More applying for flats under schemes to help families live closer

Khaw: They have formed 24% of BTO applicants since 2011

ALMOST a quarter of applicants for new Housing Board flats applied under schemes that help families live closer together, National Development Minister Khaw Boon Wan revealed yesterday.

These measures aim "to help extended families live together or close by for mutual care and support", he wrote in a blog post.

Since 2011, 24 per cent of Build-To-Order (BTO) applicants have applied under such schemes and enjoyed higher success rates than applicants who did not.

The proportion is even higher - up to 36 per cent - for mature estates such as Tampines and Bedok.

The Married Child Priority Scheme is the most popular, accounting for about 90 per cent of such applicants last year.

It used to give more ballot chances to married children applying to live near their parents or vice versa.

Now, certain percentages of flats are set aside for them instead. The new version of the scheme, which started in last November's BTO, has seen applications from 6,200 families so far.

Interest has also risen for other schemes that help extended families live nearby.

Of all applicants for such schemes last year, 10 per cent applied under the Multi-Generation Priority Scheme (MGPS) or for Three-Generation (3Gen) flats, up from 5 per cent in 2013.

The MGPS is for married children and their parents applying for units in the same BTO project.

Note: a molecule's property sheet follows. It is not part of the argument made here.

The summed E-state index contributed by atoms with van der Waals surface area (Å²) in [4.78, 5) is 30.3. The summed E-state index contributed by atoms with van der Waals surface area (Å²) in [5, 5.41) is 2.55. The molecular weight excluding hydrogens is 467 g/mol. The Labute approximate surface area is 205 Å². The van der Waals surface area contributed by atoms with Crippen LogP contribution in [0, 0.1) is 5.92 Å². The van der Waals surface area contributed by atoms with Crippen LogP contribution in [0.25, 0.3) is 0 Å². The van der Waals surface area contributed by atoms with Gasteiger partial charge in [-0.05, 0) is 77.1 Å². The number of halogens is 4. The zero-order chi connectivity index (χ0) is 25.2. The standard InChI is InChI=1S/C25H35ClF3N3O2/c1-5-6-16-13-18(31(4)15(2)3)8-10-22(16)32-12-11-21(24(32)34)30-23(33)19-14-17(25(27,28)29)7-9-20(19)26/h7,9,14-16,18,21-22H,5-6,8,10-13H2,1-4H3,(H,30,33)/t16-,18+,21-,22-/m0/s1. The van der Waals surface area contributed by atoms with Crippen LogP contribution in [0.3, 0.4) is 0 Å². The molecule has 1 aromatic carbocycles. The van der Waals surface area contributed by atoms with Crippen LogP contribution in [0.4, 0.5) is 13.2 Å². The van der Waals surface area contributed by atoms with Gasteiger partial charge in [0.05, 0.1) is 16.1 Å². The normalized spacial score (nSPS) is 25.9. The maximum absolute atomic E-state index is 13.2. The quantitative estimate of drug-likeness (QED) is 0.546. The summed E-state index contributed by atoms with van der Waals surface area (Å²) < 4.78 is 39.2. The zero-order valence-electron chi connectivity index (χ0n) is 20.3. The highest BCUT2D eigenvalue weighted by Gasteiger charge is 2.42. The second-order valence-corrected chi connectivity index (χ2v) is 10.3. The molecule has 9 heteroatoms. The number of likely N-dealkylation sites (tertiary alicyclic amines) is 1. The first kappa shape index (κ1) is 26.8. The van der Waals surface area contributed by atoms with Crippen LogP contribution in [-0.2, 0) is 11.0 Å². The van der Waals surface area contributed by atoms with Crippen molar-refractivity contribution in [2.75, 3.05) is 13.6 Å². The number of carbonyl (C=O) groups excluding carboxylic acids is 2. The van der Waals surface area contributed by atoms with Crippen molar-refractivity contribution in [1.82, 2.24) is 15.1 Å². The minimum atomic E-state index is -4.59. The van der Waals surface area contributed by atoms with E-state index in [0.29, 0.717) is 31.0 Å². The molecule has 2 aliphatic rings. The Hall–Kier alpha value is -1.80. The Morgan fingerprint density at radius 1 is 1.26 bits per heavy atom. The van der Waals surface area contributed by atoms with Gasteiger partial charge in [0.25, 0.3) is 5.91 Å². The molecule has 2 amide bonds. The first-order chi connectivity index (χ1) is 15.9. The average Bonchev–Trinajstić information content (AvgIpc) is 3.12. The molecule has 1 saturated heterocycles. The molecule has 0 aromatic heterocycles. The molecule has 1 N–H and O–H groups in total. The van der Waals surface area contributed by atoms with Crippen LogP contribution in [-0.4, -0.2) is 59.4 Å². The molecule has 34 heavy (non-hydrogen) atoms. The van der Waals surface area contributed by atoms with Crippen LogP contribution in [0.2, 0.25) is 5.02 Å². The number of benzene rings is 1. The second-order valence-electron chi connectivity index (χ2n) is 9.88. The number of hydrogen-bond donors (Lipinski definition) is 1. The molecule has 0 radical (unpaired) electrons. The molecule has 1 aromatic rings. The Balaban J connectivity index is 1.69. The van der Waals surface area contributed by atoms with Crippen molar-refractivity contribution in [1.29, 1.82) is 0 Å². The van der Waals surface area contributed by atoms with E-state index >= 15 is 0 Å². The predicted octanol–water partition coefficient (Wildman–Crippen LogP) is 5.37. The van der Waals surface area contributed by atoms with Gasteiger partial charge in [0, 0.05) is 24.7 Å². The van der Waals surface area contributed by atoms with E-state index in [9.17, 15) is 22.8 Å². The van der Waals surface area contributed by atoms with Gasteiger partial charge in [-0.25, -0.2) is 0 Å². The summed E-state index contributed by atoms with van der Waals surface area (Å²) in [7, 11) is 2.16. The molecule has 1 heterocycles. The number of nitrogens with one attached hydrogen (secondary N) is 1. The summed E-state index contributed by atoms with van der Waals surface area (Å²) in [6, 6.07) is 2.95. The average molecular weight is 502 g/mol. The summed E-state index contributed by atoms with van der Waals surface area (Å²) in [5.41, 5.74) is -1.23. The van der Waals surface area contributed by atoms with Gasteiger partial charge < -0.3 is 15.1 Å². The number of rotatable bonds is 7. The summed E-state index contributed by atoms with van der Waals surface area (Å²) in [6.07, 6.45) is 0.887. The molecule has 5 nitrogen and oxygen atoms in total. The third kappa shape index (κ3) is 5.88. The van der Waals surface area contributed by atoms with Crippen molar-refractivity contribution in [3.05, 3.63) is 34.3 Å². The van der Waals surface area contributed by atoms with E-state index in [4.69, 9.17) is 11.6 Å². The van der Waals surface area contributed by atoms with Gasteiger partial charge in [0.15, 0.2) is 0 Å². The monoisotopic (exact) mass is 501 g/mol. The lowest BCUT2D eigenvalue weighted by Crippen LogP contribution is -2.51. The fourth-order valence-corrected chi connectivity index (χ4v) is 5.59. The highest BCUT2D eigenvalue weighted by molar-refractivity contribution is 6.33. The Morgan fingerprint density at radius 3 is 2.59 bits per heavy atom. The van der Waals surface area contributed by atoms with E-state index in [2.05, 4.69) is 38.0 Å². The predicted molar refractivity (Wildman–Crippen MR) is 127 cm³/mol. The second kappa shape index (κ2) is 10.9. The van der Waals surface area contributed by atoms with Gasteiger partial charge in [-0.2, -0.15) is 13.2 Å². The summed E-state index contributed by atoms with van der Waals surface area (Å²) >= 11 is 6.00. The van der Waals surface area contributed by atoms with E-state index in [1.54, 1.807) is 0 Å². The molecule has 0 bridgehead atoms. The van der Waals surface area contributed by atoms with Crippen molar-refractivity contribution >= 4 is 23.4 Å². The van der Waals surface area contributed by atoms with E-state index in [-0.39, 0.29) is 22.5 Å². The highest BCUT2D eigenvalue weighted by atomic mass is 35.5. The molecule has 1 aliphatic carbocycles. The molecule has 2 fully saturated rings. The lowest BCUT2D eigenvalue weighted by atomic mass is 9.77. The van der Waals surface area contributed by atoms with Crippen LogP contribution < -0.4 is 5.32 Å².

Since September 2013, 284 pairs of families have applied.

More than 600 families will also be moving into 3Gen flats, said Mr Khaw. These are around 115 sq m in size and are meant for multi-generation families.

Interior designer Fahrur Razi Mohd Ali, 35, successfully applied for a 3Gen flat in Tampines last November.

He now lives in a four-room flat with his parents, wife, their one-month-old son and domestic helper. All of them will move to the 3Gen flat when it is ready.

"Compared with a four-room or five-room flat, I thought the additional space of the 3Gen flat was quite good," he said.

As an only child, he considers it only natural to live with his parents, he said. "They've taken care of me since I was young, now I think I should repay that."

Noting that more people want to buy flats with or close to extended families in mature estates, Mr Khaw said: "We have tried to meet these needs by launching more flats in mature estates."

The first project in Tampines North was launched last year, and the first project in Bidadari will be offered in the August BTO.

"We expect application rates in Bidadari to be high," said Mr Khaw. "To help families live closer together, we will give priority to those whose parents live in Toa Payoh, Potong Pasir or within the 2km radius."

Resale buyers also get help, with the $40,000 Higher-Tier CPF Housing Grant for first-timers buying a resale flat near their parents or married children, $10,000 more than the usual.

"We will also study whether we can further help those who wish to buy a resale flat to live near their parents," he said.

ERA Realty key executive officer Eugene Lim said besides increasing the grant amount, one way to help such families would be to relax the distance criteria.

The grant is currently for those buying a resale flat either in the same town, or within 2km of their parents or married children, but Mr Lim suggested this could be increased to 3km or 4km.

janiceh@sph.com.sg

A version of this article appeared in the print edition of The Straits Times on June 20, 2015, with the headline 'More applying for flats under schemes to help families live closer'. Print Edition | Subscribe